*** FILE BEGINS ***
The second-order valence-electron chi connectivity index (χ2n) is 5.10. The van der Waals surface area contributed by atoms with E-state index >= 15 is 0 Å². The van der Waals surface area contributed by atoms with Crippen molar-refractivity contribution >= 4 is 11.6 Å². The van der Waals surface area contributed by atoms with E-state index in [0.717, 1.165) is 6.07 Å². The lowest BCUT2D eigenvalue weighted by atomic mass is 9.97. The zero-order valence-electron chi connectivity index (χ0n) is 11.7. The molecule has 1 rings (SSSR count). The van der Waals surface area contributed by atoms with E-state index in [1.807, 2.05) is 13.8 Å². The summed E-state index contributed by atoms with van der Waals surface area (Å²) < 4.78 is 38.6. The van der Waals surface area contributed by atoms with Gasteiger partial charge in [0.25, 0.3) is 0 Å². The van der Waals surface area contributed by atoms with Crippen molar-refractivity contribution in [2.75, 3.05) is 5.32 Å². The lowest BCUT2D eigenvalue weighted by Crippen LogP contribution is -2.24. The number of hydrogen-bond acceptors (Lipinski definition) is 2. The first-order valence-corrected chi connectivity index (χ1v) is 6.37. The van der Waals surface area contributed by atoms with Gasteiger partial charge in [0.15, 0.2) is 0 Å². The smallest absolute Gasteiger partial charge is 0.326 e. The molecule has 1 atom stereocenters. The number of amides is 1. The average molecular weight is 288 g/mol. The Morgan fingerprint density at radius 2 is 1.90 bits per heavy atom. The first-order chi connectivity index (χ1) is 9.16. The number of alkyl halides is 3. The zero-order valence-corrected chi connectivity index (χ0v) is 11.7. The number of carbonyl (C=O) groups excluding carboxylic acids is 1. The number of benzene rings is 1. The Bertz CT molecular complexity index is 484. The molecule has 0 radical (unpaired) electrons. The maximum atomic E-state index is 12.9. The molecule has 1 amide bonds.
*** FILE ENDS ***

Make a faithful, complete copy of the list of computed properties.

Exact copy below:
The second-order valence-electron chi connectivity index (χ2n) is 5.10. The van der Waals surface area contributed by atoms with E-state index >= 15 is 0 Å². The van der Waals surface area contributed by atoms with Crippen molar-refractivity contribution >= 4 is 11.6 Å². The van der Waals surface area contributed by atoms with E-state index in [0.717, 1.165) is 6.07 Å². The lowest BCUT2D eigenvalue weighted by atomic mass is 9.97. The zero-order valence-electron chi connectivity index (χ0n) is 11.7. The molecule has 1 rings (SSSR count). The van der Waals surface area contributed by atoms with E-state index in [1.807, 2.05) is 13.8 Å². The summed E-state index contributed by atoms with van der Waals surface area (Å²) < 4.78 is 38.6. The van der Waals surface area contributed by atoms with Gasteiger partial charge in [0.25, 0.3) is 0 Å². The van der Waals surface area contributed by atoms with Crippen molar-refractivity contribution in [2.75, 3.05) is 5.32 Å². The lowest BCUT2D eigenvalue weighted by Crippen LogP contribution is -2.24. The number of hydrogen-bond acceptors (Lipinski definition) is 2. The first-order valence-corrected chi connectivity index (χ1v) is 6.37. The van der Waals surface area contributed by atoms with Gasteiger partial charge in [0.15, 0.2) is 0 Å². The smallest absolute Gasteiger partial charge is 0.326 e. The molecule has 1 atom stereocenters. The number of amides is 1. The average molecular weight is 288 g/mol. The Morgan fingerprint density at radius 2 is 1.90 bits per heavy atom. The first-order chi connectivity index (χ1) is 9.16. The number of alkyl halides is 3. The zero-order valence-corrected chi connectivity index (χ0v) is 11.7. The number of carbonyl (C=O) groups excluding carboxylic acids is 1. The number of benzene rings is 1. The Bertz CT molecular complexity index is 484. The molecule has 0 radical (unpaired) electrons. The maximum atomic E-state index is 12.9. The molecule has 1 amide bonds.